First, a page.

“Part of me wants to help with your burnout, doctor … but part of me wants to go for lunch.” Caption modified from a Leo Cullum cartoon, cartoonist 1942-2010.

Our medical world is full of 9 to 5 empathizers and sympathizers – and that’s the way I was advised to survive the emotional roller coaster of medical practice – compartmentalize and don’t take the stress home. 

Listening to Dr. Brian Goldman’s recent program on CBC, “White Coat, Black Art,” discussing physician burnout, I thought: “Boy, I must have been functioning just short of burnout for most of my career.” I have the symptoms:

  • Amused by gallows humor (the distraught hangman lying on the examination couch talks to a psychiatrist: “But I love working with people”).
  • Cynicism (smiling at a colleague’s sign in his office: “Sorry if I look interested; I’m not”).
  • A blank, wind-down hour or two at day’s end.
  • Occasional flashes of anger at colleagues and staff.
  • Rolling the eyes when a difficult patient appears on the afternoon’s list, knowing emotional drainage will come.

But we have to be careful talking about burnout as if it’s a physician-specific thing. It’s not. Many working people – up to 50% of the working population – experience these symptoms at times, and caregivers looking after a loved one suffering from Alzheimer’s frequently burn out. But one statistic suggests a bigger problem with physicians: rates of suicide are higher than in the general population, in the USA coming in at 40 suicides per 100,000 physicians. This is 30% higher than other work groups.

Suicide rates among physicians are 30% higher than other work groups.

I chatted with Dr. Alan Carroll, a child psychiatrist and old friend, who said: “One of the challenges we have is to decide whether burnout is a form of reactive depression which is not recognized by the high-achieving, perfectionistic and emotionally well-defended medical profession. The stigma in the medical profession toward mental illness still persists.”

A change is occurring in managing burnout – and it’s about time. When I was in an administrative position and listening to colleagues’ work complaints, I was less sympathetic than when I listened to a “real” patient. Sympathetic, perhaps, but at the same time, worrying about finding a way for the work to be covered. The thinking then was, “Yes, you’re disillusioned, tired and think you’re seeing too many patients. I understand that, and I’m sorry. But it happens to all of us. And that’s what you signed up for. You’re well paid, so suck it up – although perhaps we could look at you working in a different clinical area.” And I’m still a firm believer in the critical importance of sabbaticals (at least six months) for all, every five to seven years, a solution that’s hard to realize in busy practices and less than enthusiastically supported by administrators.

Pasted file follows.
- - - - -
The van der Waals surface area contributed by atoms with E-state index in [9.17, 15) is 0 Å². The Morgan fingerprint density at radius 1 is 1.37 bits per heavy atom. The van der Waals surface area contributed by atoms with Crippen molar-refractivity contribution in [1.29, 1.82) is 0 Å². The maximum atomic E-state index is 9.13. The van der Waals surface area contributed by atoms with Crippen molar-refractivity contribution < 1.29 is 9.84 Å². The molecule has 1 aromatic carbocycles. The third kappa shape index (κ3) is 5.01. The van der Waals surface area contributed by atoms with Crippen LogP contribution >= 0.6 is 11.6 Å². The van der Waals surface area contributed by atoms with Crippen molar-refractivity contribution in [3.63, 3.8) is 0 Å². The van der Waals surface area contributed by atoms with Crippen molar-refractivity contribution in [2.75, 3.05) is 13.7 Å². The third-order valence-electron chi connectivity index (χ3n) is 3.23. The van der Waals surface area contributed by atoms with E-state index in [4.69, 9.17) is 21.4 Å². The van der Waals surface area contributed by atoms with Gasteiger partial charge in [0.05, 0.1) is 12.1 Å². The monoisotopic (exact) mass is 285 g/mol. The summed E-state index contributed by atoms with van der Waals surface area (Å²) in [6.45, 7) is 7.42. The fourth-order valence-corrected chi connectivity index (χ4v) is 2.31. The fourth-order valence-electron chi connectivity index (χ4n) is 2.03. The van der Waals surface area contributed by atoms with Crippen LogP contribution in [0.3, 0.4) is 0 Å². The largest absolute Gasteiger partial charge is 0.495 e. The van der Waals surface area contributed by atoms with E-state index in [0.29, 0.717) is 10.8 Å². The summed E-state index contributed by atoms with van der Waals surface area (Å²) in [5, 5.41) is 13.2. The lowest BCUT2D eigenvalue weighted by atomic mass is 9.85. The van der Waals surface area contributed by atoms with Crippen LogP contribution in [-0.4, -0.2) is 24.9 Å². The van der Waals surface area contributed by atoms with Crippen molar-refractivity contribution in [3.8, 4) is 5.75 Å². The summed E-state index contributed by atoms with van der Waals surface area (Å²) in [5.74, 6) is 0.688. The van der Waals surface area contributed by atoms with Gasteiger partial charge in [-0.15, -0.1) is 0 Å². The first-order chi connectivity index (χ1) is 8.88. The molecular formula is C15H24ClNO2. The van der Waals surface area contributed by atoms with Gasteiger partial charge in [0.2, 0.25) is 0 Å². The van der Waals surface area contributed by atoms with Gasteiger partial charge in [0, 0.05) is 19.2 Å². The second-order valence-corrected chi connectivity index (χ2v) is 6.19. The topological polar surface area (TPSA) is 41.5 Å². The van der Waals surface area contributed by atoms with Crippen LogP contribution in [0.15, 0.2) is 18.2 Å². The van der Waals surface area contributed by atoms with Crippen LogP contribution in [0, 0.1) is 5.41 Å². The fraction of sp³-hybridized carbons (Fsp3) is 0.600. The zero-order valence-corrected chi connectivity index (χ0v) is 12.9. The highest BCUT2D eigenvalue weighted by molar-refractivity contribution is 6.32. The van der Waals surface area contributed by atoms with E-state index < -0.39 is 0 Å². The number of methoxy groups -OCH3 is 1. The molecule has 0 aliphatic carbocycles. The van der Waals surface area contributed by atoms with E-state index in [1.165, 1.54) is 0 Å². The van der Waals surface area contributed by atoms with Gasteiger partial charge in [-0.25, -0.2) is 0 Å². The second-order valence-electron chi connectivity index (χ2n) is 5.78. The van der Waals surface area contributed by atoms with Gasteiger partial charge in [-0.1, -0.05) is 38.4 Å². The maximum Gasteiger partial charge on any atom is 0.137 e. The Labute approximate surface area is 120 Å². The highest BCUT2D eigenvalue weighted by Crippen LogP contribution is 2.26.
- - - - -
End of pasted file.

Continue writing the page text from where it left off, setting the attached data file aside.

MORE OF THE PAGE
Sometimes the only way for one experiencing burnout symptoms to obtain relief was by having an undiagnosed illness – a mysterious pain syndrome or fatigue so persistent that time off, a rest, a break from the daily grind, was the only solution. The best solution was a “real” illness that all could sympathize with and then willingly cover the practice’s load.

For physicians today, many factors are on the increase which are part of the problem:

  • The speed of change.
  • The necessity of spending chunks of time staring at a screen to deal with increased clerical work.
  • The insanity of armchair experts demanding assembly-line medicine.
  • The letters of complaint with more attention paid to them than previously.
  • The feeling your profession, despite being able to do amazing things unheard of 50 years ago, is less influential than it used to be.
  • The feeling that you are no longer in charge of your life. 
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For physicians today, many factors are on the increase which are part of the problem (Photo credit: johnhain Pixabay).